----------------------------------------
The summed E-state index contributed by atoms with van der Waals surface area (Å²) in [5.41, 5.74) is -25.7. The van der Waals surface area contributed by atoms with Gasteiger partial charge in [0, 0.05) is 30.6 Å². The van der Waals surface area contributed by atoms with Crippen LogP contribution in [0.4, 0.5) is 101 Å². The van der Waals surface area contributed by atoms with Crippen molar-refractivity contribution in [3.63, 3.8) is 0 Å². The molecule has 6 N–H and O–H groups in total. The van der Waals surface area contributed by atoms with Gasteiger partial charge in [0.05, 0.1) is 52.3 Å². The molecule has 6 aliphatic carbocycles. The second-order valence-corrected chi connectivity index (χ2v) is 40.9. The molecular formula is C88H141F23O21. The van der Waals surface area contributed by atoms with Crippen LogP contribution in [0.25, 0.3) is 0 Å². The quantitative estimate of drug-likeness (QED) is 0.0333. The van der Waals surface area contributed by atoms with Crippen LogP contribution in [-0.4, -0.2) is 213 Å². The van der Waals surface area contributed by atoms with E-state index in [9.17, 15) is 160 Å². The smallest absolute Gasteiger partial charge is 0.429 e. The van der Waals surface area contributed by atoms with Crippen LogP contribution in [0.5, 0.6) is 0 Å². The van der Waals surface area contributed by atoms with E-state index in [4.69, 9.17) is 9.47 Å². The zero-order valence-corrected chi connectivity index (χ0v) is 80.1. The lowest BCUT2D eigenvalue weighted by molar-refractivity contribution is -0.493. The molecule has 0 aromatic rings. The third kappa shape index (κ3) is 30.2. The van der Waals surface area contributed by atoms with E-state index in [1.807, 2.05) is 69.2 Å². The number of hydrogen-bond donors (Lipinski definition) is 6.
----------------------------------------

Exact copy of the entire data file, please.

The summed E-state index contributed by atoms with van der Waals surface area (Å²) in [5.41, 5.74) is -25.7. The van der Waals surface area contributed by atoms with Gasteiger partial charge in [0, 0.05) is 30.6 Å². The van der Waals surface area contributed by atoms with Crippen LogP contribution in [0.4, 0.5) is 101 Å². The van der Waals surface area contributed by atoms with Crippen molar-refractivity contribution in [3.63, 3.8) is 0 Å². The molecule has 6 N–H and O–H groups in total. The van der Waals surface area contributed by atoms with Gasteiger partial charge in [0.05, 0.1) is 52.3 Å². The molecule has 6 aliphatic carbocycles. The second-order valence-corrected chi connectivity index (χ2v) is 40.9. The molecular formula is C88H141F23O21. The van der Waals surface area contributed by atoms with Crippen LogP contribution in [0.25, 0.3) is 0 Å². The quantitative estimate of drug-likeness (QED) is 0.0333. The van der Waals surface area contributed by atoms with Crippen LogP contribution in [-0.4, -0.2) is 213 Å². The van der Waals surface area contributed by atoms with E-state index in [9.17, 15) is 160 Å². The smallest absolute Gasteiger partial charge is 0.429 e. The van der Waals surface area contributed by atoms with Crippen LogP contribution in [0.5, 0.6) is 0 Å². The van der Waals surface area contributed by atoms with E-state index in [4.69, 9.17) is 9.47 Å². The zero-order valence-corrected chi connectivity index (χ0v) is 80.1. The lowest BCUT2D eigenvalue weighted by molar-refractivity contribution is -0.493. The molecule has 0 aromatic rings. The third kappa shape index (κ3) is 30.2. The van der Waals surface area contributed by atoms with E-state index in [1.807, 2.05) is 69.2 Å². The number of hydrogen-bond donors (Lipinski definition) is 6.